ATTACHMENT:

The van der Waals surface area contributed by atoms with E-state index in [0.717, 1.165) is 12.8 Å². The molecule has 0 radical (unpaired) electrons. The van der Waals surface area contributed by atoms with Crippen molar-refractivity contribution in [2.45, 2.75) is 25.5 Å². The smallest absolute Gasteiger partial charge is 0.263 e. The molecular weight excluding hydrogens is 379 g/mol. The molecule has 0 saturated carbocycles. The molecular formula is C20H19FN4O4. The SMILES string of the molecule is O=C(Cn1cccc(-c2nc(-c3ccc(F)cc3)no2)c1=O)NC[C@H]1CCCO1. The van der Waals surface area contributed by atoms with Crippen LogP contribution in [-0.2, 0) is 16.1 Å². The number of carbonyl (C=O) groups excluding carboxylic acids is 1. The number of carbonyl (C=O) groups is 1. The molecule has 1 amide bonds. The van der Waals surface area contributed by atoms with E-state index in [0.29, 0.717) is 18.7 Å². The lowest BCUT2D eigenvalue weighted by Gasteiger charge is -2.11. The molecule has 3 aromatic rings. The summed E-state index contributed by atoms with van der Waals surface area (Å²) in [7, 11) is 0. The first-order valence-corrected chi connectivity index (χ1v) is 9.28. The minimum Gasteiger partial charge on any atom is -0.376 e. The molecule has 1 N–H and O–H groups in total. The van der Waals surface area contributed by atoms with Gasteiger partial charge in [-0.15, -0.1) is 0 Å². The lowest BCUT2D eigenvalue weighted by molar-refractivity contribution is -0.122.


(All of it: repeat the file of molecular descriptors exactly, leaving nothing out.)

The van der Waals surface area contributed by atoms with E-state index in [0.717, 1.165) is 12.8 Å². The molecule has 0 radical (unpaired) electrons. The van der Waals surface area contributed by atoms with Crippen molar-refractivity contribution in [2.45, 2.75) is 25.5 Å². The smallest absolute Gasteiger partial charge is 0.263 e. The molecular weight excluding hydrogens is 379 g/mol. The molecule has 0 saturated carbocycles. The molecular formula is C20H19FN4O4. The SMILES string of the molecule is O=C(Cn1cccc(-c2nc(-c3ccc(F)cc3)no2)c1=O)NC[C@H]1CCCO1. The van der Waals surface area contributed by atoms with Crippen LogP contribution in [-0.2, 0) is 16.1 Å². The number of carbonyl (C=O) groups excluding carboxylic acids is 1. The number of carbonyl (C=O) groups is 1. The molecule has 1 amide bonds. The van der Waals surface area contributed by atoms with E-state index in [0.29, 0.717) is 18.7 Å². The lowest BCUT2D eigenvalue weighted by Gasteiger charge is -2.11. The molecule has 3 aromatic rings. The summed E-state index contributed by atoms with van der Waals surface area (Å²) in [7, 11) is 0. The first-order valence-corrected chi connectivity index (χ1v) is 9.28. The minimum Gasteiger partial charge on any atom is -0.376 e. The molecule has 1 N–H and O–H groups in total. The van der Waals surface area contributed by atoms with Gasteiger partial charge in [-0.15, -0.1) is 0 Å². The lowest BCUT2D eigenvalue weighted by molar-refractivity contribution is -0.122.